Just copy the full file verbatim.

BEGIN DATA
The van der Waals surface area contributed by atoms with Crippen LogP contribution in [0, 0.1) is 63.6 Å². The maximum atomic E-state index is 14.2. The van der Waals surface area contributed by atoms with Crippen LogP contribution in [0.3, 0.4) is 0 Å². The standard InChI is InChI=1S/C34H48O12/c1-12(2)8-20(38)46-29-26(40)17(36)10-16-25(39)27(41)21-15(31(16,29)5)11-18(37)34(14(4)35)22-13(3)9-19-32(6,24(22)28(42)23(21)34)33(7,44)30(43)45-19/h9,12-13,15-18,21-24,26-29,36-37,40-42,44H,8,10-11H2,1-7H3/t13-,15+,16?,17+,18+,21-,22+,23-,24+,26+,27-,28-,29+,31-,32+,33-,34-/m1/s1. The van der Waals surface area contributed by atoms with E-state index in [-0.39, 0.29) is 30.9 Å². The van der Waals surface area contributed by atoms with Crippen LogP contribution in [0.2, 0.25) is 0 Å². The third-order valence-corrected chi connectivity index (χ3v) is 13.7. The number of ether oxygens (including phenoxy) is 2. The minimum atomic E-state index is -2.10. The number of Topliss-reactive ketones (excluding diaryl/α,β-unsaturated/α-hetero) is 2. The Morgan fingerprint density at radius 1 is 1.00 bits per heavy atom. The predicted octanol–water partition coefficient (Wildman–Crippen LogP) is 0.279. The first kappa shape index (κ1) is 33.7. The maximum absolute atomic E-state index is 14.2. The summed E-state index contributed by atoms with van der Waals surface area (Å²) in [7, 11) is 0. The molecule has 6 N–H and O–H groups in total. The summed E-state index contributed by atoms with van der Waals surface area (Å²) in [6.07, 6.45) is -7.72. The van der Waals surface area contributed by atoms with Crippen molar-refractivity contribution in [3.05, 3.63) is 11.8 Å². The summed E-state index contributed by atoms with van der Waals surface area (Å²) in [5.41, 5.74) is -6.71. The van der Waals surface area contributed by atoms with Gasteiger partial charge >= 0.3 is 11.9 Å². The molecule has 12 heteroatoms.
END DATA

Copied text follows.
The van der Waals surface area contributed by atoms with Crippen LogP contribution in [0, 0.1) is 63.6 Å². The maximum atomic E-state index is 14.2. The van der Waals surface area contributed by atoms with Crippen LogP contribution in [0.3, 0.4) is 0 Å². The standard InChI is InChI=1S/C34H48O12/c1-12(2)8-20(38)46-29-26(40)17(36)10-16-25(39)27(41)21-15(31(16,29)5)11-18(37)34(14(4)35)22-13(3)9-19-32(6,24(22)28(42)23(21)34)33(7,44)30(43)45-19/h9,12-13,15-18,21-24,26-29,36-37,40-42,44H,8,10-11H2,1-7H3/t13-,15+,16?,17+,18+,21-,22+,23-,24+,26+,27-,28-,29+,31-,32+,33-,34-/m1/s1. The van der Waals surface area contributed by atoms with E-state index in [-0.39, 0.29) is 30.9 Å². The van der Waals surface area contributed by atoms with Crippen LogP contribution in [0.2, 0.25) is 0 Å². The third-order valence-corrected chi connectivity index (χ3v) is 13.7. The number of ether oxygens (including phenoxy) is 2. The minimum atomic E-state index is -2.10. The number of Topliss-reactive ketones (excluding diaryl/α,β-unsaturated/α-hetero) is 2. The Morgan fingerprint density at radius 1 is 1.00 bits per heavy atom. The predicted octanol–water partition coefficient (Wildman–Crippen LogP) is 0.279. The first kappa shape index (κ1) is 33.7. The maximum absolute atomic E-state index is 14.2. The summed E-state index contributed by atoms with van der Waals surface area (Å²) in [7, 11) is 0. The molecule has 6 N–H and O–H groups in total. The summed E-state index contributed by atoms with van der Waals surface area (Å²) in [6.07, 6.45) is -7.72. The van der Waals surface area contributed by atoms with Crippen molar-refractivity contribution in [3.05, 3.63) is 11.8 Å². The summed E-state index contributed by atoms with van der Waals surface area (Å²) in [5.41, 5.74) is -6.71. The van der Waals surface area contributed by atoms with Gasteiger partial charge >= 0.3 is 11.9 Å². The molecule has 12 heteroatoms.